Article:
VISA Security Alert: How Well Do You Know Your Profiles?
Recently, VISA published a Security Alert that described three attacks targeting point-of-sale (POS) systems. While fuel dispenser merchants’ POS environments were the targets, this little article is not about bad guys and gas pumps, this is a discussion about profiles.
What profiles? Why profiles? In this context, let’s define two types of profiles this way:
- Host profile – a device, or group of devices, that communicate in a very predictable and often identical manner. Host profiles might be used to specify the network conversations we expect to see from POS systems, ATMs, patient monitors, IOT devices, wearables, printers, etc.
- Service profile – a capability or function that is expected to behave in a defined way. For example, all DNS responses should come from the specified DNS Servers. Or, all user Web requests at a location should go through the configured Web Proxy.
Conceptually then, the creation of profiles is like whitelisting. As specifically as possible, define the conversations that are permitted.
Why? In the three cases described by VISA, the threat actors did not access their ultimate targets directly. They first gained access to the merchant networks (via phishing email), conducted reconnaissance, obtained credentials, and moved laterally across the corporate network into the POS environment. At some point in this process, devices had to start behaving in an abnormal way. Certainly, when payment data was being exfiltrated, this should have become obvious, if not sooner.
Simply put, profiles are a way of defining expected behaviors and a way of identifying the unexpected.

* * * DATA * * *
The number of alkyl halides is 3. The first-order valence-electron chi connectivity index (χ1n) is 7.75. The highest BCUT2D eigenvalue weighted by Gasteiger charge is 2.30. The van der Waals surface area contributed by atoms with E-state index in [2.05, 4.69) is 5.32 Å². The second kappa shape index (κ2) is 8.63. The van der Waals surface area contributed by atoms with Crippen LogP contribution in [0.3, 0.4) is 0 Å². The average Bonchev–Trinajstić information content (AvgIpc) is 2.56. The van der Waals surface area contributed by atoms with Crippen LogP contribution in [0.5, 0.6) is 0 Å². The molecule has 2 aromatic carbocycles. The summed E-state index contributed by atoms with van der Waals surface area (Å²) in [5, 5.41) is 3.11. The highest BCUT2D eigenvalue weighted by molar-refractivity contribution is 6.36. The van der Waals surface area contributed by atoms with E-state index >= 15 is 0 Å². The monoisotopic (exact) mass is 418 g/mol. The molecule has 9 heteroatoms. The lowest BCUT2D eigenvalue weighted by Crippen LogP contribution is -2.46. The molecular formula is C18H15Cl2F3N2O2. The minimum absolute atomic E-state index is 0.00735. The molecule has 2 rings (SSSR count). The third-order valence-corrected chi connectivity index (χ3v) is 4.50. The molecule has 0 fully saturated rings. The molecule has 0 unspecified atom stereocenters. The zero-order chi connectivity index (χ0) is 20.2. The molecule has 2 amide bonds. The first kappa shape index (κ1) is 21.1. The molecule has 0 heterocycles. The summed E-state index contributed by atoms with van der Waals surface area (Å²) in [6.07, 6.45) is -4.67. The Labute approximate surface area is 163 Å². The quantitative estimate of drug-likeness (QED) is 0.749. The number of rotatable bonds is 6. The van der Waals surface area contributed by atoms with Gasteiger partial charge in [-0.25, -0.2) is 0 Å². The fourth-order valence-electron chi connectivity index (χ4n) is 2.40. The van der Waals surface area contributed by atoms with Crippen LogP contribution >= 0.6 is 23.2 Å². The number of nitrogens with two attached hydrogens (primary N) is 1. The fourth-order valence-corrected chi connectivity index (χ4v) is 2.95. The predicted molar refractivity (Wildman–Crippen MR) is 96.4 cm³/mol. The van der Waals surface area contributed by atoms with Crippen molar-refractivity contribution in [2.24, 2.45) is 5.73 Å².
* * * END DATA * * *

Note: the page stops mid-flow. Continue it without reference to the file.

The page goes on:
At this point you may be thinking, this all sounds rather reactive. That’s true. Creating profiles is just one step in mitigating against threats. Full disclosure: the guy writing this article has spent most of his professional career working with network monitoring tools. So, when I see that one of the recommendations in the VISA report is: “Monitor the network for suspicious connections,” I immediately think of how readily available sources of monitoring data can help.
Flow data (NetFlow, IPFIX, etc.) is an excellent way of understanding and validating normal conversation patterns. Those patterns can then be translated into profiles, e.g., these source addresses normally talk on these ports to these destination addresses.
Flow can also be used to identify abnormal protocol behaviors such as “lonely” SYNs that could be indicative of a SYN attack or network or port sweep. The addresses found in flow records can be compared to blacklists, alerting you to bad actors trying to talk to your hosts or worse, telling you that one of your hosts has responded.
But there may come a day when all the proactive defensive measures fail. That’s why we have Security Alerts – someone’s plan didn’t work. What then? Flow data and profiles are still excellent ways of understanding who talked to whom but wire data—raw packets—remain and shall always be the ultimate source of forensic evidence and truth when the time comes to reconstruct the events and document the damage.
Fuel dispenser merchants, by all means, should be on guard against the bad guys at the gas pump. For the broader audience, know how your devices and your services should communicate. Take the time to document those behaviors. How well do you know your profiles?
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